Captives of the Cold War Economy: The Struggle for Defense Conversion in American Communities

By John J. Accordino | Go to book overview

2
The Community Context:
Development Interests and
Economic Dependency

How did communities respond to the mixed signals they received from a federal administration ambivalent about defense-spending cutbacks and conversion? As it happens, proactive conversion planning does not come any more naturally to American communities than, as the previous chapter described, it does to federal politics. The institutional constraints on local governments and the economic interests that dominate local policy-making discourage community-wide planning for alternative futures--until a calamity strikes. Rather, those forces encourage dependency on existing industries. Nevertheless, change is possible, especially during economic crises. This chapter is an overview of how institutional, economic, and political forces shape local-development policies in the typical American community. It is intended as background for the subsequent discussion of how in particular those forces operate in defense-dependent communities. This chapter focuses on the actors that most influence local-development policy, namely, local government and businesses.


LOCAL GOVERNMENT RESPONSIBILITIES AND POWERS

Local government officials are elected and statutorily empowered to promote the public welfare. Over our history, as communities expanded in size and complexity, that responsibility came to encompass more government activities. By the twentieth century, local governments provided not only police- and fireprotection services, but also health and sanitation facilities and schools as well as parks and other amenities. Local officials regulated physical development and buildings in addition to business practices and residential behavior that could impinge on neighboring residents. As the century has progressed, localities and states have increasingly taken on responsibility for promoting a healthy local economy as well, with particular attention to policies that promote job creation.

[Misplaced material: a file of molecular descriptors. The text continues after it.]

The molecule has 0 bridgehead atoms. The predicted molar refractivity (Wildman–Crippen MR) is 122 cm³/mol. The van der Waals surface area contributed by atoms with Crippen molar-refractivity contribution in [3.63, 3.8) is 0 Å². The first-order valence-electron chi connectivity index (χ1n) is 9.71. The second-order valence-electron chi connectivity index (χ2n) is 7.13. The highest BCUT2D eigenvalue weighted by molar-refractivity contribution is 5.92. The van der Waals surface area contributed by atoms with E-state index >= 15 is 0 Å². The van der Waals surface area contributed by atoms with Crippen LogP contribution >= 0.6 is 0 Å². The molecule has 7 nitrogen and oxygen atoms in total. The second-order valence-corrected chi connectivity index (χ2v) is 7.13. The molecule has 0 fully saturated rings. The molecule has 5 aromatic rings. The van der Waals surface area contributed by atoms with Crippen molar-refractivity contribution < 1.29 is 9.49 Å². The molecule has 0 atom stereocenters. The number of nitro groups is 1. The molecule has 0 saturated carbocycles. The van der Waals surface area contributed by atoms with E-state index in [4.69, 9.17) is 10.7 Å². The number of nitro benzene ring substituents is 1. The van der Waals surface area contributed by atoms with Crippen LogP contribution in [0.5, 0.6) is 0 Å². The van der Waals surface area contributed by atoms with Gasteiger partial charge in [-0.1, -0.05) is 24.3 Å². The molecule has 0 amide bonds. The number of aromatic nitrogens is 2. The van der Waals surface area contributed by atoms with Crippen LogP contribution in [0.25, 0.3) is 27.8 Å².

-25-

Notes for this page

Add a new note
If you are trying to select text to create highlights or citations, remember that you must now click or tap on the first word, and then click or tap on the last word.
One moment ...
Default project is now your active project.
Project items
Notes
Cite this page

Cited page

Style
Citations are available only to our active members.
Buy instant access to cite pages or passages in MLA 8, MLA 7, APA and Chicago citation styles.

(Einhorn, 1992, p. 25)

(Einhorn 25)

(Einhorn 25)

1. Lois J. Einhorn, Abraham Lincoln, the Orator: Penetrating the Lincoln Legend (Westport, CT: Greenwood Press, 1992), 25, http://www.questia.com/read/27419298.

Note: primary sources have slightly different requirements for citation. Please see these guidelines for more information.

Cited page

Bookmark this page
Captives of the Cold War Economy: The Struggle for Defense Conversion in American Communities
Table of contents

Table of contents

Settings

Settings

Typeface
Text size Smaller Larger Reset View mode
Search within

Search within this book

Look up

Look up a word

  • Dictionary
  • Thesaurus
Please submit a word or phrase above.
Print this page

Print this page

Why can't I print more than one page at a time?

Help
Full screen
Items saved from this book
  • Bookmarks
  • Highlights & Notes
  • Citations
/ 205

matching results for page

    Questia reader help

    How to highlight and cite specific passages

    1. Click or tap the first word you want to select.
    2. Click or tap the last word you want to select, and you’ll see everything in between get selected.
    3. You’ll then get a menu of options like creating a highlight or a citation from that passage of text.

    OK, got it!

    Cited passage

    Style
    Citations are available only to our active members.
    Buy instant access to cite pages or passages in MLA 8, MLA 7, APA and Chicago citation styles.

    "Portraying himself as an honest, ordinary person helped Lincoln identify with his audiences." (Einhorn, 1992, p. 25).

    "Portraying himself as an honest, ordinary person helped Lincoln identify with his audiences." (Einhorn 25)

    "Portraying himself as an honest, ordinary person helped Lincoln identify with his audiences." (Einhorn 25)

    "Portraying himself as an honest, ordinary person helped Lincoln identify with his audiences."1

    1. Lois J. Einhorn, Abraham Lincoln, the Orator: Penetrating the Lincoln Legend (Westport, CT: Greenwood Press, 1992), 25, http://www.questia.com/read/27419298.

    Cited passage

    Thanks for trying Questia!

    Please continue trying out our research tools, but please note, full functionality is available only to our active members.

    Your work will be lost once you leave this Web page.

    Buy instant access to save your work.

    Already a member? Log in now.

    Search by... Author
    Show... All Results Primary Sources Peer-reviewed

    Oops!

    An unknown error has occurred. Please click the button below to reload the page. If the problem persists, please try again in a little while.